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The Stone Diaries by Carol Shields
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The Stone Diaries (1993)

by Carol Shields

Other authors: See the other authors section.

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4,427921,107 (3.73)1 / 368
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English (87)  Dutch (3)  Hebrew (1)  All languages (91)
Showing 1-5 of 87 (next | show all)
Good book. I didn't really connect with the characters, but I think that is what the author meant. ( )
  AmieB7 | Jan 21, 2016 |
"What is the story of a life? A chronicle of fact or a skillfully wrought impression? The bringing together of what she fears? Or the adding up of what has been off-handedly revealed, those tiny allotted increments of knowledge?"

The Stone Diaries is the story of Daisy Goodwill's life, from her birth in 1905 to her death sometime in the 1990s. Subtle hints tell us that she is the unreliable narrator of this novel, but in spite of that, we get everyone's opinion about her life except Daisy's. Along the way we see glimpses of the tumultuous 20th century reflected in Daisy's equally tumultuous life.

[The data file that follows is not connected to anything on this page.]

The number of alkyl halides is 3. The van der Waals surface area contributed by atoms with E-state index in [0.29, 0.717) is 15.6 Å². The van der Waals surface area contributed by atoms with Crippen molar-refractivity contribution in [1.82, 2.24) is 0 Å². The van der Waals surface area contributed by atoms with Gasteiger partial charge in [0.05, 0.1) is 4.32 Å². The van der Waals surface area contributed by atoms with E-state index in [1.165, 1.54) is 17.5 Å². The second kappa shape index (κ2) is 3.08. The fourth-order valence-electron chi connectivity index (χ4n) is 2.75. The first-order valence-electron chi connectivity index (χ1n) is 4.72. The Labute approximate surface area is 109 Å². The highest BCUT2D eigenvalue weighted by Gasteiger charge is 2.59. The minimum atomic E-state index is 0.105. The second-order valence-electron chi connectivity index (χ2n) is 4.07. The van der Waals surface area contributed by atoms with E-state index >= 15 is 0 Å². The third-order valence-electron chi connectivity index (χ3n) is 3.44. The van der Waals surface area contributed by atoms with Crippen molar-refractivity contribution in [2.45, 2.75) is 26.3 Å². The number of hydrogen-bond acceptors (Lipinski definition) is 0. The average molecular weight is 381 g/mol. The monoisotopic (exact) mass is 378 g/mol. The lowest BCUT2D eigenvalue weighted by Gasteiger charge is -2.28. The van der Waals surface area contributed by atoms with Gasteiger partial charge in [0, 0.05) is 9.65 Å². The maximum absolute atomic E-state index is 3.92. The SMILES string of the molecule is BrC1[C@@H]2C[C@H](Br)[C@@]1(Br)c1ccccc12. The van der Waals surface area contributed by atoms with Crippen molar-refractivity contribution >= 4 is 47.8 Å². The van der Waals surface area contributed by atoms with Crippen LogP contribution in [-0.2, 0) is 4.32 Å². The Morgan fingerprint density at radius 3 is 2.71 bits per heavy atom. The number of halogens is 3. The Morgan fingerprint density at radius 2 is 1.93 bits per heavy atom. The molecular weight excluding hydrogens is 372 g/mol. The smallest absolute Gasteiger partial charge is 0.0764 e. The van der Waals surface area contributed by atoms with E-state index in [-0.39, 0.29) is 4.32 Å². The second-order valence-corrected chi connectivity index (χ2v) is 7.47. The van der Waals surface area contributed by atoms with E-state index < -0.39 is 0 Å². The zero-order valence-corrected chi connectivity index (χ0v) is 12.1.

Earlier this year I read another of Shields' novels, Unless, and wasn't that impressed, so I wasn't expecting much from The Stone Diaries, even though it's a Pulitzer Prize winner. I was more than pleasantly surprised. This is a great book, and if you haven't read it, you should. The unreliable narrator, the search for identity, the symbolism of the rigidity of stone and the rebirth of plants, and the portrait of the changing roles of women during the last 100 years all come together brilliantly to create this wonderfully riveting story. Obviously I enjoyed the book itself, but I also really enjoyed the process of reading the book, if that makes sense. Shields really kept me interested in finding out more about Daisy, but the prose was so lyrical that I really enjoyed reading it slowly and savoring the language and ideas. ( )